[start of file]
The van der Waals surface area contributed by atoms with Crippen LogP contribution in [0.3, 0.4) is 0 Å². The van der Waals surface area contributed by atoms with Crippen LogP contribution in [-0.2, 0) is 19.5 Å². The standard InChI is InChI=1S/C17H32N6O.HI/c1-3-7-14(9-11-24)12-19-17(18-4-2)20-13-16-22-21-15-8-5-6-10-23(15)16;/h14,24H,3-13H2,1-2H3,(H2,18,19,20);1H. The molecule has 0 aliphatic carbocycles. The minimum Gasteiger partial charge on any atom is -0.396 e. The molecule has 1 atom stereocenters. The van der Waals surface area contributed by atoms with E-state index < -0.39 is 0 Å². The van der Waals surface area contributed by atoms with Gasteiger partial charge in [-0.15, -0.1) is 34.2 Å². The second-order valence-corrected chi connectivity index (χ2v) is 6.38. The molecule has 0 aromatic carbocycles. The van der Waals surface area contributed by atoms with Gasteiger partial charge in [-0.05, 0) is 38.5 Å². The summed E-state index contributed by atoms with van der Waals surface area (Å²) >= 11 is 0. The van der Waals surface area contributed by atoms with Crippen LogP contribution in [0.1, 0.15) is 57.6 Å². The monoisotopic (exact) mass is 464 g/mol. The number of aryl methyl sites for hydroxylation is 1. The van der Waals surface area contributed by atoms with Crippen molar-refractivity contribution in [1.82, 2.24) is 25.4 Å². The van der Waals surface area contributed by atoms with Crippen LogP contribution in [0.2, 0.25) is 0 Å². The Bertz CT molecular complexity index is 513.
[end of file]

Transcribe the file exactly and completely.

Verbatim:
The van der Waals surface area contributed by atoms with Crippen LogP contribution in [0.3, 0.4) is 0 Å². The van der Waals surface area contributed by atoms with Crippen LogP contribution in [-0.2, 0) is 19.5 Å². The standard InChI is InChI=1S/C17H32N6O.HI/c1-3-7-14(9-11-24)12-19-17(18-4-2)20-13-16-22-21-15-8-5-6-10-23(15)16;/h14,24H,3-13H2,1-2H3,(H2,18,19,20);1H. The molecule has 0 aliphatic carbocycles. The minimum Gasteiger partial charge on any atom is -0.396 e. The molecule has 1 atom stereocenters. The van der Waals surface area contributed by atoms with E-state index < -0.39 is 0 Å². The van der Waals surface area contributed by atoms with Gasteiger partial charge in [-0.15, -0.1) is 34.2 Å². The second-order valence-corrected chi connectivity index (χ2v) is 6.38. The molecule has 0 aromatic carbocycles. The van der Waals surface area contributed by atoms with Gasteiger partial charge in [-0.05, 0) is 38.5 Å². The summed E-state index contributed by atoms with van der Waals surface area (Å²) >= 11 is 0. The van der Waals surface area contributed by atoms with Crippen LogP contribution in [0.1, 0.15) is 57.6 Å². The monoisotopic (exact) mass is 464 g/mol. The number of aryl methyl sites for hydroxylation is 1. The van der Waals surface area contributed by atoms with Crippen molar-refractivity contribution in [1.82, 2.24) is 25.4 Å². The van der Waals surface area contributed by atoms with Crippen LogP contribution in [0.2, 0.25) is 0 Å². The Bertz CT molecular complexity index is 513.